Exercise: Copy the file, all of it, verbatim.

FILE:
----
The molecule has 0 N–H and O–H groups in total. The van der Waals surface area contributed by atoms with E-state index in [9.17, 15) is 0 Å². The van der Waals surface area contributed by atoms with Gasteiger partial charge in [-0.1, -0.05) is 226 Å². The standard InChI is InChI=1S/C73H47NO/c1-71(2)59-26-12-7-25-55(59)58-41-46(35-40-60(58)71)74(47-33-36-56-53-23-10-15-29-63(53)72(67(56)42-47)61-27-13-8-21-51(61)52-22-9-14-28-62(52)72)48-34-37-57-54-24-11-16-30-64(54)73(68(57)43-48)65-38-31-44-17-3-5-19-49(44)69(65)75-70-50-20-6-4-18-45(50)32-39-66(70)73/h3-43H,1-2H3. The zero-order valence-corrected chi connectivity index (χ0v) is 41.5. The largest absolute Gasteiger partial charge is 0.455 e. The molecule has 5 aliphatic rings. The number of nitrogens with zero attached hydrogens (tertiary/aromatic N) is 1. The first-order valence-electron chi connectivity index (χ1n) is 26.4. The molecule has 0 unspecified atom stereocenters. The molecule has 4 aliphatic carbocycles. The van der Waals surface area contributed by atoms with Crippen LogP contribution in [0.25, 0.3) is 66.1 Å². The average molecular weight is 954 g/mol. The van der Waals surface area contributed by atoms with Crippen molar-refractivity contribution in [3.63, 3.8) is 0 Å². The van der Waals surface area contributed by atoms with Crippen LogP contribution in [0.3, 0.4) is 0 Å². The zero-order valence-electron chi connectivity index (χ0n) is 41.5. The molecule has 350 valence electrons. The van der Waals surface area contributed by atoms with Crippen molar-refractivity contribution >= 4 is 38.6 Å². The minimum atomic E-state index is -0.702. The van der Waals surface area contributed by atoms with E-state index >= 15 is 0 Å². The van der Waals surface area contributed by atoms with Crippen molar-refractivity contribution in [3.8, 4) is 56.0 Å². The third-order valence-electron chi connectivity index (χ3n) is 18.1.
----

The molecule has 0 N–H and O–H groups in total. The van der Waals surface area contributed by atoms with E-state index in [9.17, 15) is 0 Å². The van der Waals surface area contributed by atoms with Gasteiger partial charge in [-0.1, -0.05) is 226 Å². The standard InChI is InChI=1S/C73H47NO/c1-71(2)59-26-12-7-25-55(59)58-41-46(35-40-60(58)71)74(47-33-36-56-53-23-10-15-29-63(53)72(67(56)42-47)61-27-13-8-21-51(61)52-22-9-14-28-62(52)72)48-34-37-57-54-24-11-16-30-64(54)73(68(57)43-48)65-38-31-44-17-3-5-19-49(44)69(65)75-70-50-20-6-4-18-45(50)32-39-66(70)73/h3-43H,1-2H3. The zero-order valence-corrected chi connectivity index (χ0v) is 41.5. The largest absolute Gasteiger partial charge is 0.455 e. The molecule has 5 aliphatic rings. The number of nitrogens with zero attached hydrogens (tertiary/aromatic N) is 1. The first-order valence-electron chi connectivity index (χ1n) is 26.4. The molecule has 0 unspecified atom stereocenters. The molecule has 4 aliphatic carbocycles. The van der Waals surface area contributed by atoms with Crippen LogP contribution in [0.25, 0.3) is 66.1 Å². The average molecular weight is 954 g/mol. The van der Waals surface area contributed by atoms with Crippen molar-refractivity contribution in [3.63, 3.8) is 0 Å². The van der Waals surface area contributed by atoms with Crippen LogP contribution in [0.3, 0.4) is 0 Å². The zero-order valence-electron chi connectivity index (χ0n) is 41.5. The molecule has 350 valence electrons. The van der Waals surface area contributed by atoms with Crippen molar-refractivity contribution >= 4 is 38.6 Å². The minimum atomic E-state index is -0.702. The van der Waals surface area contributed by atoms with E-state index >= 15 is 0 Å². The van der Waals surface area contributed by atoms with Crippen molar-refractivity contribution in [3.8, 4) is 56.0 Å². The third-order valence-electron chi connectivity index (χ3n) is 18.1.